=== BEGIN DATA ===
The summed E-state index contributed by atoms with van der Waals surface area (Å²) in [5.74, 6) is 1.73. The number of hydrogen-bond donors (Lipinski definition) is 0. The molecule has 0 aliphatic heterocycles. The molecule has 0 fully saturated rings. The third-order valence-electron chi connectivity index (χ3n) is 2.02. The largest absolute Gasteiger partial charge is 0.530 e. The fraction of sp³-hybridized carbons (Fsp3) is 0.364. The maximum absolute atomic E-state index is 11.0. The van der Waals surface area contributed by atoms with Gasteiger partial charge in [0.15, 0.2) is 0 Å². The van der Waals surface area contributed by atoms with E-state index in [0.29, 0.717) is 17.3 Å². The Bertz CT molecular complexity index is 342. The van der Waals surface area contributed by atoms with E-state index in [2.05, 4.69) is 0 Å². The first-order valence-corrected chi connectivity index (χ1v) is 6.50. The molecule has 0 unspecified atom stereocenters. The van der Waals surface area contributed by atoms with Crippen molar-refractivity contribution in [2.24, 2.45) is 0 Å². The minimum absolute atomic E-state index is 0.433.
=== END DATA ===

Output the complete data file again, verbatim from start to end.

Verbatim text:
The summed E-state index contributed by atoms with van der Waals surface area (Å²) in [5.74, 6) is 1.73. The number of hydrogen-bond donors (Lipinski definition) is 0. The molecule has 0 aliphatic heterocycles. The molecule has 0 fully saturated rings. The third-order valence-electron chi connectivity index (χ3n) is 2.02. The largest absolute Gasteiger partial charge is 0.530 e. The fraction of sp³-hybridized carbons (Fsp3) is 0.364. The maximum absolute atomic E-state index is 11.0. The van der Waals surface area contributed by atoms with Gasteiger partial charge in [0.15, 0.2) is 0 Å². The van der Waals surface area contributed by atoms with E-state index in [0.29, 0.717) is 17.3 Å². The Bertz CT molecular complexity index is 342. The van der Waals surface area contributed by atoms with E-state index in [2.05, 4.69) is 0 Å². The first-order valence-corrected chi connectivity index (χ1v) is 6.50. The molecule has 0 unspecified atom stereocenters. The van der Waals surface area contributed by atoms with Crippen molar-refractivity contribution in [2.24, 2.45) is 0 Å². The minimum absolute atomic E-state index is 0.433.